This is the rear view of my second mock up. The only bones I have inserted are in the lacing strips.

Lacing it up by myself was almost comedic, as the front is sewn shut. Frustration may have adversely affected fit!!

I already  think I want to extend the length of this pattern a bit.  I didn’t include a seam allowance on the top and bottom edges and it sits higher on my thighs then I think it should.

The second corset pattern I am working on is from the Festive Attyre  Historic Costuming blog. The author’s article, Reconstructing a Teens Era Corset was originally published on Foundations Revealed*, (as I believe was the original pattern for the Bridges on the Body sew along).

I haven’t made a mock up of this pattern yet. I think I may work on this in class this week. I need to get over to a fabric store and purchase a heavier weight cotton for mock ups.

*Once I finish my first few corsets I am gong to treat myself to a subscription!


corsets corsets corsets!

Corset class is starting to pick up. We’ve turned in our first two draped corset/bodice mock ups and are getting closer and closer to working on our final project.

I’ve managed to trace off both the Laughing Moon Dore corset and the Truly Victorian 1880’s late Victorian corset patterns and will likely build two corsets, as each has a different shape and differing construction instructions.

I am leaning more towards the TV pattern at this point, but I also have a strong desire to build a teens era corset as well (thanks Downton Abbey, for making the world obsessed with Titanic era clothing!).

I found this wonderful 1911 Corset Sew Along on this amazing blog:  Bridges on the Body. I of course MISSED the sew along and am now working my through it at my own pace. My first mock up ended up being too big, so I fixed the pattern pieces and am planning on having another go at it today in between working on my lacing strips.

I cannot say enough about this blog. I believe I am on my 3rd or 4th read through of all the posts, it is that good!

 


Lady Sybil and the Turkish Trousers

I confess, I finally watched Downton Abbey after hearing people talk about it for ages. When Lady Sybil walked into the room wearing  pantaloons at the end of the 4th episode I immediately fell in love with the design.

I decided I would really like to re-create this outfit, and after looking at pictures, pausing the episode a million times (not fun to do when watching Netflix through a Wii!) I think I have it partially figured out. To me it looks like a set of harem style pants with an overlay on one leg in a lighter color that crosses over the front. I am pretty confident I can pull something off. The top of the outfit is what will give me all of the trouble, as it was created from a large embroidered panel. I do not embroider, so I hope I will be able to find a large piece if trim to do something with.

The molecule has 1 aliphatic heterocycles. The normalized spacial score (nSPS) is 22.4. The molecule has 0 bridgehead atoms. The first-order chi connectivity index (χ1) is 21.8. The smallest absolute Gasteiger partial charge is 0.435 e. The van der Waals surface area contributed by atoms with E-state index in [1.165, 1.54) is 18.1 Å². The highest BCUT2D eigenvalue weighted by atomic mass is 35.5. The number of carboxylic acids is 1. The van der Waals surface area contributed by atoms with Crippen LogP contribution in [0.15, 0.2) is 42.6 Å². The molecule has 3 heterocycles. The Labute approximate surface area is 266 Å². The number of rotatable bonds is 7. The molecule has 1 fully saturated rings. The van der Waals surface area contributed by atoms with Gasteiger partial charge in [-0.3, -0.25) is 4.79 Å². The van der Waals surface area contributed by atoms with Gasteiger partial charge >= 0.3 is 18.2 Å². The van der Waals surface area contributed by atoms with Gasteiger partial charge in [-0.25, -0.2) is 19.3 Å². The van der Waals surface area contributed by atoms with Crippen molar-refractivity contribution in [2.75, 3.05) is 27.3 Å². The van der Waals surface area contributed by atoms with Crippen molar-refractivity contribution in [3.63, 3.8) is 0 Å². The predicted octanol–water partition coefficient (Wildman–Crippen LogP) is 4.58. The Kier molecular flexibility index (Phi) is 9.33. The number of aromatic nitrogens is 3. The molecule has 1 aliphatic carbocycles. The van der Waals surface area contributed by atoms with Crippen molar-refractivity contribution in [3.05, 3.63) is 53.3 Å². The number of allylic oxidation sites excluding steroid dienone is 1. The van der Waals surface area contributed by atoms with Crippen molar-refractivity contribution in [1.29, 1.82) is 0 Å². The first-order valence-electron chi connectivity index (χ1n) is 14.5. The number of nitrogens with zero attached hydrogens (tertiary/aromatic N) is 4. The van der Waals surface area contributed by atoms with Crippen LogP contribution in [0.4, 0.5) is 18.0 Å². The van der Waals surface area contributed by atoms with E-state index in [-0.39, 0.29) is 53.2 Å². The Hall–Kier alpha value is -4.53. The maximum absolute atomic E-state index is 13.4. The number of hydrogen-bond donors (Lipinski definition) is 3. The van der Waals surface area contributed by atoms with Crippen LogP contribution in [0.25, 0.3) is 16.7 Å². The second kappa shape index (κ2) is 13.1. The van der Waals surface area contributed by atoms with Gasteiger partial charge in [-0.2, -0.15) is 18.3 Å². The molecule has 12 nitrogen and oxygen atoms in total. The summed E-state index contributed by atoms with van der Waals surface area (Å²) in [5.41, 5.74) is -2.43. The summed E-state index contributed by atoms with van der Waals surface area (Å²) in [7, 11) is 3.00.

While doing research I came across this lovely article with the Downton Abbey costume designer Susanah Buxton. She actually mentions the outfit!

I also started a board on pinterest for the project.

I found some pretty crinkled georgette on sale at Fashion Fabric Club site (my first foray into ordering fabric online) and am patiently waiting for it to arrive. The fabric in the original pants is smooth, but I think what I picked out will suffice.


Inspiration

The gift shop I work at sells a large variety of inexpensive masquerade masks. As I was straightening the other evening I came across the perfect mask to match the bee and fleur de lis fabric I found at school last week.  I love the colors in the mask so much I want to mimic them on a corset.

Our final project in the class is to turn in one completed corset. We are allowed to use the patterns we drafted or a commercial pattern. I am leaning towards the Truly Victorian TV110 as it is a straight forward late Victorian pattern with minimal fussiness. I would love to pattern match the front corset panels brocade in the picture above, and alternate gold and rust panels for the rest of the corset. I didn’t have any luck finding matching fabric at Jo-Ann, fortunately there are a few other places around for me to check out.

At this rate I am going to have to build multiple corsets in order to incorporate all of my ideas. I am already torn between building a Victorian corset and  18th century stays. I would also like to add an underbust corset to the mix!